CAPE CANAVERAL, Fla. (Reuters) - Two astronauts floated outside the International Space Station on Friday for a six-hour spacewalk to replace aging batteries for the laboratory’s solar power system, an upgrade needed to keep the outpost running into the next decade, NASA said.
U.S. astronaut Shane Kimbrough left the station’s airlock at about 6:30 a.m. EST (1130 GMT) to begin his second spacewalk this month. He was joined minutes later by French crew mate Thomas Pesquet, a rookie astronaut making his first spacewalk.
Kimbrough and Pesquet breezed through work on the batteries and completed several maintenance chores before heading back inside the station just before 12:30 p.m. EST (1730 GMT), a half-hour earlier than originally planned.
”Thanks for all the help,” Kimbrough radioed to NASA’s Mission Control in Houston.
The men continued work started during a spacewalk earlier this month to hook up an array of 428-pound (194 kg) lithium-ion battery packs, about the size of a small refrigerator, to the station’s solar power system. They replace nickel-hydrogen batteries that are losing the ability to hold a charge.
The first six of the new 24 lithium-ion batteries arrived at the station aboard a Japanese HTV cargo ship in December. The remaining 18 new lithium-ion battery packs will be flown to the station on future Japanese resupply missions.
Nine of the old batteries will be loaded aboard the cargo ship that will depart the station later this month and burn up in the atmosphere. Three defunct batteries will be stored outside the station.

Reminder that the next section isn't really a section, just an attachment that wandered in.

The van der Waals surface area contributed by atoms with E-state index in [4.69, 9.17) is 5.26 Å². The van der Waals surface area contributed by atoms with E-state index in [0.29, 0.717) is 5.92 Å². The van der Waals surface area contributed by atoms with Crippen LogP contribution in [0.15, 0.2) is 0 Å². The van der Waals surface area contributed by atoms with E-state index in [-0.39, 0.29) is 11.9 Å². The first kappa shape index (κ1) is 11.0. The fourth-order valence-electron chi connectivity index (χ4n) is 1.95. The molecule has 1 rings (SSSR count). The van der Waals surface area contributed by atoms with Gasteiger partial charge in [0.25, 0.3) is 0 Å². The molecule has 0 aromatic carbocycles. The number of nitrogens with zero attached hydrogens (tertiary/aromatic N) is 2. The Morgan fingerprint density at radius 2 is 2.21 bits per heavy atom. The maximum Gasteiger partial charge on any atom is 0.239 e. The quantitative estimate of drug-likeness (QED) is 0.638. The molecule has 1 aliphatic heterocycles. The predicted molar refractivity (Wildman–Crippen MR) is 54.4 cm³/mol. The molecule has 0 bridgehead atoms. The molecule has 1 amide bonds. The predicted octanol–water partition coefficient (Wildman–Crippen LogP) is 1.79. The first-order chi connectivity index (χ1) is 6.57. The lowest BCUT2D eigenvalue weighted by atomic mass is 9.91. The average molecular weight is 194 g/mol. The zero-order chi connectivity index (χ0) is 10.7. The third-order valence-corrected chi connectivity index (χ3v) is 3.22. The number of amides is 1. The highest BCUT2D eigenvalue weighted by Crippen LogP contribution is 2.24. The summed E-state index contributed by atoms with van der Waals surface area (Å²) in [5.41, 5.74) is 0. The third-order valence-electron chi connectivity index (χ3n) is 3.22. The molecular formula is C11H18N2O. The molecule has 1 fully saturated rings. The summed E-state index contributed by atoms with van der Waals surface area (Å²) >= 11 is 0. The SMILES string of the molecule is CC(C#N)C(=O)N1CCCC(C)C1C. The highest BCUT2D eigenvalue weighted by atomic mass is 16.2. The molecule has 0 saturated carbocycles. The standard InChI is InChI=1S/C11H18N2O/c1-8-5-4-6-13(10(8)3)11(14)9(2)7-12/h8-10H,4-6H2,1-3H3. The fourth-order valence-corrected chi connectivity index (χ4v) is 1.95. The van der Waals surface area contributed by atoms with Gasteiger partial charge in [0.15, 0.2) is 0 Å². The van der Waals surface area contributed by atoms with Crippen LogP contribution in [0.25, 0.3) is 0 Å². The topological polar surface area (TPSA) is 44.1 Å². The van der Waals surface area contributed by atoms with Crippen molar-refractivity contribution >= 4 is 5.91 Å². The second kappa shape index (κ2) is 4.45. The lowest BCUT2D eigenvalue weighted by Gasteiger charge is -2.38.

The U.S. National Aeronautics and Space Administration expects it will take about three years to complete the space station’s power system upgrade, which will keep it operational until at least 2024.
Before this month’s spacewalks, ground control teams used the station’s robotic arm to move the new batteries into position and remove the old ones. This robotics work cut the number of spacewalks needed for the project from six to two, NASA said.
The solar-powered station draws power from the batteries when it flies in darkness, circling about 250 miles (400 km) above Earth.
The space station, which is about the size of a five-bedroom house, is a $100 billion research laboratory, owned and operated by 16 nations.
Editing by Letitia Stein and Bill Trott